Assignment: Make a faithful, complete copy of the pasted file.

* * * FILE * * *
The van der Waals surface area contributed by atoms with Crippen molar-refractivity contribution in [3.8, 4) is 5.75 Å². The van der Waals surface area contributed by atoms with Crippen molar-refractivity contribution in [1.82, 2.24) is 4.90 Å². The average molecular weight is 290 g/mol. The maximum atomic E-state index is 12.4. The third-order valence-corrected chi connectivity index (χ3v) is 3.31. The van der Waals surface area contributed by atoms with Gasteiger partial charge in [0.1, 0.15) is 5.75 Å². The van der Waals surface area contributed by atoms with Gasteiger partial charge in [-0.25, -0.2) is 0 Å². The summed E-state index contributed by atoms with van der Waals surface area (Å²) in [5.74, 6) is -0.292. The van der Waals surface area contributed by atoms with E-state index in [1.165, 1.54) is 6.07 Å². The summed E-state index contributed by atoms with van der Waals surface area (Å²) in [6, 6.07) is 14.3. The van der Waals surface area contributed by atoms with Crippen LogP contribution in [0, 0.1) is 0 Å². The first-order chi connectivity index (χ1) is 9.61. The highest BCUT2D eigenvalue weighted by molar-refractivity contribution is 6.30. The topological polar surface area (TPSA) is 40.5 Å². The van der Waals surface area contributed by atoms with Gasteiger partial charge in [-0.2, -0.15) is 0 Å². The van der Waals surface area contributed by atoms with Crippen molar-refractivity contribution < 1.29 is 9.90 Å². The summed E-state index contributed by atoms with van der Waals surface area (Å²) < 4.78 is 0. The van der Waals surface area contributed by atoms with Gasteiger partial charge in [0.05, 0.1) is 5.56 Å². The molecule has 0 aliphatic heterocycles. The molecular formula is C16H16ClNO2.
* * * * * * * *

The van der Waals surface area contributed by atoms with Crippen molar-refractivity contribution in [3.8, 4) is 5.75 Å². The van der Waals surface area contributed by atoms with Crippen molar-refractivity contribution in [1.82, 2.24) is 4.90 Å². The average molecular weight is 290 g/mol. The maximum atomic E-state index is 12.4. The third-order valence-corrected chi connectivity index (χ3v) is 3.31. The van der Waals surface area contributed by atoms with Gasteiger partial charge in [0.1, 0.15) is 5.75 Å². The van der Waals surface area contributed by atoms with Gasteiger partial charge in [-0.25, -0.2) is 0 Å². The summed E-state index contributed by atoms with van der Waals surface area (Å²) in [5.74, 6) is -0.292. The van der Waals surface area contributed by atoms with E-state index in [1.165, 1.54) is 6.07 Å². The summed E-state index contributed by atoms with van der Waals surface area (Å²) in [6, 6.07) is 14.3. The van der Waals surface area contributed by atoms with Crippen LogP contribution in [0, 0.1) is 0 Å². The first-order chi connectivity index (χ1) is 9.61. The highest BCUT2D eigenvalue weighted by molar-refractivity contribution is 6.30. The topological polar surface area (TPSA) is 40.5 Å². The van der Waals surface area contributed by atoms with Gasteiger partial charge in [-0.2, -0.15) is 0 Å². The van der Waals surface area contributed by atoms with Crippen molar-refractivity contribution < 1.29 is 9.90 Å². The summed E-state index contributed by atoms with van der Waals surface area (Å²) < 4.78 is 0. The van der Waals surface area contributed by atoms with Gasteiger partial charge in [0.05, 0.1) is 5.56 Å². The molecule has 0 aliphatic heterocycles. The molecular formula is C16H16ClNO2.